Implicit in the n+1 writer’s argument is a belief that only writers who undergo the rigors of print publication deserve recognition, should be allowed in the public sphere. Lurking behind that also is a rote championing of originality, which is not all that different from the marketing world’s ceaseless celebration of novelty for its own sake. Would n+1 want would-be blog to have to pass some sort of licensing test that would permit them to speak in public and share their opinions? Would they want, say, their editors to be responsible for everything the public is allowed to see, so our brains won’t be damaged by unwitting stenography? The upshot of n+1‘s complaint seems to be this: “This sucks. All these damn blog are out there spewing so many of their trivial, second-rate opinions that no one is paying attention to our own.”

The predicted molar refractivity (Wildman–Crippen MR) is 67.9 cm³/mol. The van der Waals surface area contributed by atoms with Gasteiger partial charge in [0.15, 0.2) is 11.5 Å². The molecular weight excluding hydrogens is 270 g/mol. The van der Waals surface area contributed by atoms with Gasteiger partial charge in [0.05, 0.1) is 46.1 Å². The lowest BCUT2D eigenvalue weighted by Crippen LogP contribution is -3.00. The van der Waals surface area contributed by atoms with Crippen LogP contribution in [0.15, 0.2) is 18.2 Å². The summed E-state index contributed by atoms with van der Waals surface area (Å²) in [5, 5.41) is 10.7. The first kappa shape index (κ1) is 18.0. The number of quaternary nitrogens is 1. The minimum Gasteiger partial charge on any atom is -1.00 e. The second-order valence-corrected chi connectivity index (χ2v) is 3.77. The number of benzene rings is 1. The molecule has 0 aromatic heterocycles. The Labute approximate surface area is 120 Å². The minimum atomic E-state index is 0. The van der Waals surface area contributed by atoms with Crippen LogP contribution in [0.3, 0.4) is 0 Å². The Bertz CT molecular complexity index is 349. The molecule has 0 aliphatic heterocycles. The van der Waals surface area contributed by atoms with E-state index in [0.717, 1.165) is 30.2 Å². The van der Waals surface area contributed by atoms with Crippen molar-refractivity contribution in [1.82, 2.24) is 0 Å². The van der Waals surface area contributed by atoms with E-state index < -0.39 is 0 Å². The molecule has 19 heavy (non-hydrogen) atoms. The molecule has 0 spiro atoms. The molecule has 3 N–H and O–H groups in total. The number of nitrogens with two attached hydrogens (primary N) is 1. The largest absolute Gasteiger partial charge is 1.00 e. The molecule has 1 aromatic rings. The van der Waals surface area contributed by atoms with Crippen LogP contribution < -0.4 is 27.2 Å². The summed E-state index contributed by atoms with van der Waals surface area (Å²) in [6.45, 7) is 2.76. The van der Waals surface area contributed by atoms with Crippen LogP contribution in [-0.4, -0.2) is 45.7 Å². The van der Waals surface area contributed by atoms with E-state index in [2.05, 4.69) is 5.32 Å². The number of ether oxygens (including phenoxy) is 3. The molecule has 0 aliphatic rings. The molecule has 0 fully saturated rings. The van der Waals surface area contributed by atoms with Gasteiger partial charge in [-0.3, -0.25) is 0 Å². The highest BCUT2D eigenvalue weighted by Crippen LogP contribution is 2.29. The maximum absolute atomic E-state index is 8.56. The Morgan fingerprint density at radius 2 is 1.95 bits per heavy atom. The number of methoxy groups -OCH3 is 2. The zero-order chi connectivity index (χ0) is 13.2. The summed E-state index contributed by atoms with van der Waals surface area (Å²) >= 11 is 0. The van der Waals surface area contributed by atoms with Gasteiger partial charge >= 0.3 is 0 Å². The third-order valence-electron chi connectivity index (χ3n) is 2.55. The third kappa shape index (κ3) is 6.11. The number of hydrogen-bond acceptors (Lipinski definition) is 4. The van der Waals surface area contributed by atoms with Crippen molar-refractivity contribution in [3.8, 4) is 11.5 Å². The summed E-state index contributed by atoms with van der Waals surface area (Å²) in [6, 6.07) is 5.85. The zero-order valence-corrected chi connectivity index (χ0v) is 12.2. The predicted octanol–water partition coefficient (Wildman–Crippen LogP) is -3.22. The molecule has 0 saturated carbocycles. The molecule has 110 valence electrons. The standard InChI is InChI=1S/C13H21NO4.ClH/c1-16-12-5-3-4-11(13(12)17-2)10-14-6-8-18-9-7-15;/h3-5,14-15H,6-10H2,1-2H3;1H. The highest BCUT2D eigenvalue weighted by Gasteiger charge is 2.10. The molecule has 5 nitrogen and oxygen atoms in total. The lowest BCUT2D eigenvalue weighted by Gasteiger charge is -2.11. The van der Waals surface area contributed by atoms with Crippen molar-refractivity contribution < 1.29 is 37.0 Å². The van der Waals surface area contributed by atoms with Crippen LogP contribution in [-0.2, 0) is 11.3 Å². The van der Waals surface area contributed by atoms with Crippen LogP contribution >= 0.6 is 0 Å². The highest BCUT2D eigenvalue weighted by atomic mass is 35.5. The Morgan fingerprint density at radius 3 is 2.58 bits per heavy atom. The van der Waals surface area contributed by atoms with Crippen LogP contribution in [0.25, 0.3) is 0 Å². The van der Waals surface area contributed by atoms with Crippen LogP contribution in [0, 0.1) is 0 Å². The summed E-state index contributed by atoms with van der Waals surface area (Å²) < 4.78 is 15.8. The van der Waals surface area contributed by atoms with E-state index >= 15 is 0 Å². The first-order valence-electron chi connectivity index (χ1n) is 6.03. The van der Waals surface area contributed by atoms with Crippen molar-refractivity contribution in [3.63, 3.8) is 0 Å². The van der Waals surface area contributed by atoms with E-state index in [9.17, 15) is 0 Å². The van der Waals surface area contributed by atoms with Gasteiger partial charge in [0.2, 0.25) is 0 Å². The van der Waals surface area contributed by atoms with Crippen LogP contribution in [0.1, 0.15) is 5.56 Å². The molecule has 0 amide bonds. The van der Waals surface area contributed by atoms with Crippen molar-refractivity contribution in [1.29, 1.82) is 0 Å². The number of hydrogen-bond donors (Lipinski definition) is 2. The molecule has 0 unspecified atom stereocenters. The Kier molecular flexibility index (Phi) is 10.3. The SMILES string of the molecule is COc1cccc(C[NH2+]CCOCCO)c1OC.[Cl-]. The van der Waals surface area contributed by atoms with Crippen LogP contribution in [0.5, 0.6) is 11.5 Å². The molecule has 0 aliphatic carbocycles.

Blogs remove the filtering mechanisms of the market, which allow all that sort of junk the n+1 writer mentions to freely circulate, but that doesn’t mean anyone needs to waste their time reading it. It’s pretty easy to avoid bad blog (you could click away right now, for instance). But free of the market, a new form of writing is free to evolve, as CR at Long Sunday notes in the comments of this post:

One thing that’s interesting about blogging, in this day and age especially, is the relative absence of need to satisfy market demand, and the effect of this fact upon the form of the writing. I don’t blog under my own name. Unlike my “real work,” I don’t expect any financial compensation (direct or indirect) from this work. And that is one of the leading causes, I think, of the differences between the shape of my writing here and over there in the real world.